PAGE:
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India to open controversial Ram Mandir built by force on site of historic Babri Masjid

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A member of Hindu Bajrang Dal garlands a model of a Ram temple during a procession marking the 24th anniversary of the demolition of the Babri Masjid Mosque in Ayodhya, in Amritsar on December 6, 2016.— AFP/File

The initial phase of the Ram Temple construction in Ayodhya, a northern town in India, is set to conclude in December and will be open to devotees in January, an Indian official said on Wednesday. 

The site where the temple is being constructed was the subject of a contentious dispute between Hindus and Muslims for many years.

Hindus claim the site as the birthplace of Lord Ram and consider it sacred, with historical significance preceding the construction of the Babri mosque by Muslim Mughals in 1528. In 1992, a Hindu mob destroyed the mosque, leading to widespread riots across India in which approximately 2,000 people lost their lives, primarily Muslims.

India’s Supreme Court awarded the site to Hindus in 2019, paving the way for the construction of a Hindu temple, a plan long supported by Prime Minister Narendra Modi’s ruling Hindu-nationalist party.

A man touches the place where the idol of Lord Ram will be placed inside the under-construction Hindu Ram Temple in Ayodhya in India, July 9, 2023.— Reuters/File
A man touches the place where the idol of Lord Ram will be placed inside the under-construction Hindu Ram Temple in Ayodhya in India, July 9, 2023.— Reuters/File

Modi has been invited to take part in the prayers at the opening ceremony, Nripendra Misra, Chairman of the Shri Ramjanmabhoomi Temple Construction Committee, told reporters.

“The ground floor (of the temple) will be completed in December 2023 and once it is completed and once the lord has moved to the sanctum sanctorum …we have to permit devotees to come and pray,” Misra said.

The dispute

The demolition of the centuries-old Babri mosque by a Hindu mob in the Indian holy town of Ayodhya in late 1992 sparked deadly religious riots around the country, killing about 2,000 people.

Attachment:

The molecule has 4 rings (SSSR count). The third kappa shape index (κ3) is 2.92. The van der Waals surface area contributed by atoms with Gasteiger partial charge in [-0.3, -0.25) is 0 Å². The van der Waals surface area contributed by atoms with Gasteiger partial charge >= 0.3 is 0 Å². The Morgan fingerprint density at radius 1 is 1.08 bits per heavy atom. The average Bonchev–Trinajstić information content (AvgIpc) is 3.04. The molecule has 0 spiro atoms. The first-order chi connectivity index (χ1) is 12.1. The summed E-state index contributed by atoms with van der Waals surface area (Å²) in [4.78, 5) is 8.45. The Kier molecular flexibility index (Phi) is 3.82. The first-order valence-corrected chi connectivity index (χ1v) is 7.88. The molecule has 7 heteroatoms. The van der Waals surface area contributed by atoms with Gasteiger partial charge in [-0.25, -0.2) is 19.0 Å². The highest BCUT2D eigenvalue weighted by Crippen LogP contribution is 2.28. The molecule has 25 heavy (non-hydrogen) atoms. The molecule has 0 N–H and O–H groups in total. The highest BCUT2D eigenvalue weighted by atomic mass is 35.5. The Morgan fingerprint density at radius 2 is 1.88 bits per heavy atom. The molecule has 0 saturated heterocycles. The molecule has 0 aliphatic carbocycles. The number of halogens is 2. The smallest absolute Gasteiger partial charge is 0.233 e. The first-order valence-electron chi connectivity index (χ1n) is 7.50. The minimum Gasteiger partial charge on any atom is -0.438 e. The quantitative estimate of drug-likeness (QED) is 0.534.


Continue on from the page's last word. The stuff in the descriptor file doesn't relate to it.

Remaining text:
Here are key facts about the disputed site, sourced from court and government documents.

The Hindu epic scripture Ramayana mentions Ayodhya, located in the northern Indian state of Uttar Pradesh nearly 700 km (435 miles) from New Delhi, as the birthplace of the Hindu god-king Ram. He is believed to be a physical incarnation of Lord Vishnu, one of the principal deities of Hinduism.

In 1528, a mosque was constructed in Ayodhya under India’s first Mughal ruler, Babur. Many Hindus believe it was built on the exact birthspot of Lord Ram, where there is some evidence that a Hindu temple had once stood.

In December 1949, some Hindu activists placed idols of Ram inside the disputed structure, leading to the mosque’s seizure by authorities. Court orders restrained people from removing the idols, and the structure’s use as a mosque effectively ceased from that point.

Hindu and Muslim groups filed separate claims over the site and the structure. In 1989, the Allahabad High Court ordered the maintenance of the status quo.

Mosque razed

The Hindu nationalist organisation Vishva Hindu Parishad (VHP) and the Muslim group All India Babri Masjid Action Committee tried unsuccessfully to resolve the dispute through negotiations.

Then in 1991, when the Hindu nationalist Bharatiya Janata Party (BJP) of current Indian Prime Minister Narendra Modi came to power in Uttar Pradesh, the campaign for the construction of a Ram temple grew.

The state government started acquiring land adjoining the disputed structure, with the idea that Hindu volunteers would build a temple there without touching the mosque. However, the proposal was rejected by a state court.

On Dec. 6, 1992, a group of Hindus who had gathered for a rally near the site climbed the mosque and started damaging the domes with axes and hammers. Within a short time, the entire structure was razed to the ground.

The then President of India, Shankar Dayal Sharma, assumed all the functions of the Uttar Pradesh government and dissolved the state assembly. The federal government acquired all the disputed land, expanding the area to 67.7 acres through an executive order in 1993.

Court orders

In September 2010, the Allahabad High Court ruled that the main site where the mosque once stood should be split into three parts, one for Muslims and two for Hindus.

In its order, the court laid out the difficulty in making a decision on such a sensitive topic.

“Here is a small piece of land where angels fear to tread. It is full of innumerable landmines. We are required to clear it,” the three-judge bench wrote.

“Some very sane elements advised us not to attempt that. We do not propose to rush in like fools lest we are blown. However we have to take risk. It is said that the greatest risk in life is not daring to take risk when occasion for the same arises.”

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